The italics are mine. Whom are we to believe? Evidently Theosophist No. 2 had not met “A Theosophist” No. 1, otherwise the—to put it very mildly—indiscreet remarks in his letter would have never appeared, perchance, in the Tribune. To conclude:—
As the Editor of The Theosophist, I now publicly declare that being no sectarian, following no one’s lead, and feeling the profoundest contempt for narrow-minded bigotry under whatever form, the columns of our journal—so long as I edit it—will never be closed against any writer, only because he happens to differ with me on religious or philosophical opinions. Holding Gautama Buddha higher in my veneration than any other religious teacher the world over, I yet publicly, and notwithstanding Buddhist opposition to the Hindu Scriptures—profess a profound admiration for the Vedas and the Vedanta teaching, simply because I claim an undeniable right of thinking for myself, untrammelled by any divine or human teacher or teaching. And were I to receive, at any day, a well-written article directed either against our Society, the Buddhist Saviour, or myself personally, I would surely publish it in the same spirit of tolerance and impartiality, and with the same readiness as I would give room to one against a declared enemy of ours. And, as the Corresponding Secretary of the Parent or Central Theosophical Society, I am compelled to warn “A Theosophist and Arya-Samajist.” Let him avoid in future giving vent to such feelings as expressed by him in The Tribune as they are as discreditable to himself, as they are loathsome to the Society which honoured him by admitting him to the number of its Fellows. Unless he heeds this friendly advice our General Council might some day interfere, and he would suddenly find himself compelled to sign his future denunciations but as “An Arya Samajist.”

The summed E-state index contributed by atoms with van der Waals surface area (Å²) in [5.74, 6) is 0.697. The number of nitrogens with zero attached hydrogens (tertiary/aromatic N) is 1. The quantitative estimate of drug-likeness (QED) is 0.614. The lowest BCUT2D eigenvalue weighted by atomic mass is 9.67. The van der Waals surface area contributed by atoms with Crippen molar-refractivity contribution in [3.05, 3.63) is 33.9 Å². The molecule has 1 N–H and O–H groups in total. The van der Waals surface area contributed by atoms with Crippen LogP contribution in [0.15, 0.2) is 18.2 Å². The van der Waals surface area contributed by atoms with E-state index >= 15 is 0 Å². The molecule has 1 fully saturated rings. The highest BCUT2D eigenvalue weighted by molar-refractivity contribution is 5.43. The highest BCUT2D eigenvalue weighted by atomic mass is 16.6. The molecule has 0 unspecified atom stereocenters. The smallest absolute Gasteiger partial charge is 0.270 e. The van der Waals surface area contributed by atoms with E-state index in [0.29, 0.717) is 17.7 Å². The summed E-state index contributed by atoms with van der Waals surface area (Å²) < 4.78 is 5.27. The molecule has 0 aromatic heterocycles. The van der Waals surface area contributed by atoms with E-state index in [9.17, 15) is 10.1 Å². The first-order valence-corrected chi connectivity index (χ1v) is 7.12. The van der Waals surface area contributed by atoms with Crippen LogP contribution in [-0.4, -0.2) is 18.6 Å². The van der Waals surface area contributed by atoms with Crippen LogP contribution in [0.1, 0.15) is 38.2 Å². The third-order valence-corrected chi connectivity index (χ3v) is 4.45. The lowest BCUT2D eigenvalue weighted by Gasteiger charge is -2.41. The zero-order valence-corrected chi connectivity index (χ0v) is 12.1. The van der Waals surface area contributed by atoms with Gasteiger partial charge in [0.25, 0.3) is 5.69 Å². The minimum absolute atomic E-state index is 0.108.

H. P. Blavatsky.
Simla, August 24, 1881.